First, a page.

In presenting bikes that we recommend, we’ve tried to help our readers by grouping the recommended bikes into price categories represented by a number of dollar signs (e.g., $, $$, $$$, etc.).
With many products and services, you tend to get what you pay for and bikes are no exception. That said, for most of us a $5,000 mountain bike isn’t necessarily twice as good as a $2,500 bike. Furthermore, some bike categories are just inherently more expensive (e.g., full-suspension mountain bikes cost more than hardtail mountain bikes). These observations make it difficult to assign qualitative assessments (e.g., “cheap”, low-priced, etc.) to specific dollar amounts across all bike categories. In other words, there is a certain amount of subjectivity that comes into play when assessing the “value” of a bike. In recognition of this, one-dollar-sign bikes in one category may cost more or less on average than one-dollar-sign bikes in a different category.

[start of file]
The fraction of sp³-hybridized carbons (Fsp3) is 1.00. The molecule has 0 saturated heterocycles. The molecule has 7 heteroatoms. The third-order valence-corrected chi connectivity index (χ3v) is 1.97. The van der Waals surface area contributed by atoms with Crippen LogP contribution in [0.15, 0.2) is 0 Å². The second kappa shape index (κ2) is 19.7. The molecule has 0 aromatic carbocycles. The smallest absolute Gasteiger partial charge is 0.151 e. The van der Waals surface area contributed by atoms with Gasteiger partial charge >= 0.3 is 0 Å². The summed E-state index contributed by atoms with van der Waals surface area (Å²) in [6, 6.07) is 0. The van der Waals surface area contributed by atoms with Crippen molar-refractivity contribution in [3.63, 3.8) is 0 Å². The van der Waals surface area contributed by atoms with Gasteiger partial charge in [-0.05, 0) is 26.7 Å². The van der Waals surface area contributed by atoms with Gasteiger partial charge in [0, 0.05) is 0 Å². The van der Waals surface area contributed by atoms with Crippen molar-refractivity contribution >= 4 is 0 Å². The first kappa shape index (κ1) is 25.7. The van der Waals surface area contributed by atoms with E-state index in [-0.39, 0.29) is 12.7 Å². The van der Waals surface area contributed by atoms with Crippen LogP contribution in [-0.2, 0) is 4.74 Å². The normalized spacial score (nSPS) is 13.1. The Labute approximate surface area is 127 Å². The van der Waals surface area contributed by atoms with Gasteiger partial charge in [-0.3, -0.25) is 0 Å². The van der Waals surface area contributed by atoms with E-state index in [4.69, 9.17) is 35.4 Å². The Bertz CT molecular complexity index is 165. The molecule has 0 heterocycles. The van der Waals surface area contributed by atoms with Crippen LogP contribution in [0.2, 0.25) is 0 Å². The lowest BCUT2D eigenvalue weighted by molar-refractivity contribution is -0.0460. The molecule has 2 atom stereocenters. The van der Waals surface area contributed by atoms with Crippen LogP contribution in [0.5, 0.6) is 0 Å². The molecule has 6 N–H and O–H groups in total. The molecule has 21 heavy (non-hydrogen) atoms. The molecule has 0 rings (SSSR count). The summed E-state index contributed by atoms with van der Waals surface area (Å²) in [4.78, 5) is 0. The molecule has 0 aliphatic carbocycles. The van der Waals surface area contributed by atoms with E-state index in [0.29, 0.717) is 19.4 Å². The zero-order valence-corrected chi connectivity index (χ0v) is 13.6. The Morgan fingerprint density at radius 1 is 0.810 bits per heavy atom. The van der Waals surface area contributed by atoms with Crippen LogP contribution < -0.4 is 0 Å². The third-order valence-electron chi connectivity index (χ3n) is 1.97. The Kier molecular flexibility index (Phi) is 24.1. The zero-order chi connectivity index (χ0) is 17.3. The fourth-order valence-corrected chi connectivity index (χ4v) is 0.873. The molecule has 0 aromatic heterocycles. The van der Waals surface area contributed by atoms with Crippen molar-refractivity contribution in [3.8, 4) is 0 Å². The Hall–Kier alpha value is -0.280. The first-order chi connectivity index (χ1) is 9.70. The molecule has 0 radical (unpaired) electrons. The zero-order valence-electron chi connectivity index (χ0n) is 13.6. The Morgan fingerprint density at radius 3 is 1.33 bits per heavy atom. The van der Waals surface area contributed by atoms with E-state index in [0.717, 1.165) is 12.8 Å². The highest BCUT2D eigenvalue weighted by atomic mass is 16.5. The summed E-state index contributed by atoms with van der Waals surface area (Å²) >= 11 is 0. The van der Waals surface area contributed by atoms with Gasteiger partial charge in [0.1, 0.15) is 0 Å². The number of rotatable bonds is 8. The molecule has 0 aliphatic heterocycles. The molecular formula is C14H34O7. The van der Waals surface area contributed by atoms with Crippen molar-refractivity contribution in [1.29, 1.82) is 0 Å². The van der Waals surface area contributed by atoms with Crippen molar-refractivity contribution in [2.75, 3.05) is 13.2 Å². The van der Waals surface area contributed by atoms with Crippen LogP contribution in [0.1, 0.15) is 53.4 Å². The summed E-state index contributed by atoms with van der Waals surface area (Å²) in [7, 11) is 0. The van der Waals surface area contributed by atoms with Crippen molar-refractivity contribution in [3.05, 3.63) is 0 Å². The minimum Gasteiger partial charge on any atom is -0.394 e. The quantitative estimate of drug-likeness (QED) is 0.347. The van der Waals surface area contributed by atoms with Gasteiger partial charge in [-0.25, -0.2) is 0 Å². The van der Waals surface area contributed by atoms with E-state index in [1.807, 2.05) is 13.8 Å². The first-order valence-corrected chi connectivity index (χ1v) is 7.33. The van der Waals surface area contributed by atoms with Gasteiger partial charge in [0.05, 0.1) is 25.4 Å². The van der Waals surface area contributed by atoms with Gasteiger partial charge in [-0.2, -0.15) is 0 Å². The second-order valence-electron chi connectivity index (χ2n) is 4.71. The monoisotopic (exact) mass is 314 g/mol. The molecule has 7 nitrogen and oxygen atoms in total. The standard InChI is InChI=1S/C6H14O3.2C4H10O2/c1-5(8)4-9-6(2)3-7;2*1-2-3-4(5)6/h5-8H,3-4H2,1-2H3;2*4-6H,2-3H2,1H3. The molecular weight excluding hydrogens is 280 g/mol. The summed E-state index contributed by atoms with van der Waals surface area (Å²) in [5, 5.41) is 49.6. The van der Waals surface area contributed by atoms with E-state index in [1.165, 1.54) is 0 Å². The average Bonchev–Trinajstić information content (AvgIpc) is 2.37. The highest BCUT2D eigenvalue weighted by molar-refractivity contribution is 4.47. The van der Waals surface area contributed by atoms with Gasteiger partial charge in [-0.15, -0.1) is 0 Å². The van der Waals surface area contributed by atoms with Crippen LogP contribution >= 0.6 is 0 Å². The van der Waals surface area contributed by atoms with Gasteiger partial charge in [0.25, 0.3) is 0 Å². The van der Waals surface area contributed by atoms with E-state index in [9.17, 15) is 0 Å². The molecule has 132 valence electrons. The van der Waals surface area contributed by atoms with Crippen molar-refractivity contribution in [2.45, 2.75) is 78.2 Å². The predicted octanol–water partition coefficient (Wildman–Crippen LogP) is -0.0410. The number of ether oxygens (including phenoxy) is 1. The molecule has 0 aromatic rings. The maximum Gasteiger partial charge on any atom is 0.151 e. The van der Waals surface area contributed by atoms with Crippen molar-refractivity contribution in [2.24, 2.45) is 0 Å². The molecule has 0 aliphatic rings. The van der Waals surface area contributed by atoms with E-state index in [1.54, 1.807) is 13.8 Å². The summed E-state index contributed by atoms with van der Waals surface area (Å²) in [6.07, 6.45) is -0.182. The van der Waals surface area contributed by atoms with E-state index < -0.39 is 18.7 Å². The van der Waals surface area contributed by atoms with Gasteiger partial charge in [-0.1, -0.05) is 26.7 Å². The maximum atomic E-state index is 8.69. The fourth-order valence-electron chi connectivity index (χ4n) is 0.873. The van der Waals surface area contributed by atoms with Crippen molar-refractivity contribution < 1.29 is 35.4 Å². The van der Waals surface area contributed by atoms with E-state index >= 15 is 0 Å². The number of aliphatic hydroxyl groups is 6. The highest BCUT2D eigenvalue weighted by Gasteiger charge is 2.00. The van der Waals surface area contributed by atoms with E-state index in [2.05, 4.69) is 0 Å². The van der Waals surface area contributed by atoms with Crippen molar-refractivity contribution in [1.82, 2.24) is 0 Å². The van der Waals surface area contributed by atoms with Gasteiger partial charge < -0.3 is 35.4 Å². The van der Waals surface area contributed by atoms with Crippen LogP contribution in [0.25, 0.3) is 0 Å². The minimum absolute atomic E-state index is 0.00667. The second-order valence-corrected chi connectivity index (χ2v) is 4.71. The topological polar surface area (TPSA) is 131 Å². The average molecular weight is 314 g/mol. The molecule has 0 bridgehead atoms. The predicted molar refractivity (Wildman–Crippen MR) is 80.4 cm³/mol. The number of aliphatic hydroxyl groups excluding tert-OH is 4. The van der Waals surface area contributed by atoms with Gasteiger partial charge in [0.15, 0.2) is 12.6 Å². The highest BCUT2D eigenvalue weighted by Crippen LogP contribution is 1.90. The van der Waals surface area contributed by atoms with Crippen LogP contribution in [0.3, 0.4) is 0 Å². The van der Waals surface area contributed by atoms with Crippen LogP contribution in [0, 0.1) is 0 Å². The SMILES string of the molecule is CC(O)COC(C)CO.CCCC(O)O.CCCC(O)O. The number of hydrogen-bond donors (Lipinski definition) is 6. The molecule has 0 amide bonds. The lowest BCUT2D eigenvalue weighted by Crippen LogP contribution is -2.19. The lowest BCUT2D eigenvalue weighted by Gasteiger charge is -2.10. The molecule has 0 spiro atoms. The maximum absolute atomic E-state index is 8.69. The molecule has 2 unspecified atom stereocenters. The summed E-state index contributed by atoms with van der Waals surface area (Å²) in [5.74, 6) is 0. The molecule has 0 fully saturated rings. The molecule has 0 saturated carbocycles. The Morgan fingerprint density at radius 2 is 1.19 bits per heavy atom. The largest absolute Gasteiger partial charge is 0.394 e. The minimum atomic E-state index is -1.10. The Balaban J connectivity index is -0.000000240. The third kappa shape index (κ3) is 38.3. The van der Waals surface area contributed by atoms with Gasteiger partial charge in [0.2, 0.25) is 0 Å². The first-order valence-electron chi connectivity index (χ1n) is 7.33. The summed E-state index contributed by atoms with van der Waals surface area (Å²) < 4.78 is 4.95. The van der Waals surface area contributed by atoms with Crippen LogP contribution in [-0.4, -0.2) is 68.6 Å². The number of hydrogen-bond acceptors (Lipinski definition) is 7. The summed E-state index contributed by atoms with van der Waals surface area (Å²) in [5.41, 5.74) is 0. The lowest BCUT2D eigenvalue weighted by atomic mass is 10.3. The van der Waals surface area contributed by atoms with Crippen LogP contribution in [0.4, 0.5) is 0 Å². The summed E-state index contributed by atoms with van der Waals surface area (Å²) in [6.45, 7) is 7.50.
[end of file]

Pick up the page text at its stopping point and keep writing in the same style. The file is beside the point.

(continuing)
Cheap Bikes’ Price Categories
|Price Category||Cheap Bikes' Subjective Intent|
|$||Very cheap bikes. We try to only recommend bikes of decent quality, so these aren't necessarily the cheapest bikes available anywhere. However, in our opinion these bikes are the cheapest you should consider if you want a decent bike.|
|$$||Cheap bikes. Better quality than the very cheap bikes and a killer value.|
|$$$||Moderately cheap bikes. Even better quality but still an excellent value.|
|$$$$||Not so cheap bikes. The bikes in this category are probably pricey enough to not be considered cheap bikes by almost any objective measure. For that reason, if we feature any bikes in this category it will generally be a bike that we truly love.|
|$$$$$||Crazy expensive bikes. As these bikes are not cheap at all, we will rarely highlight any of these except purely for gawking purposes. 🙂|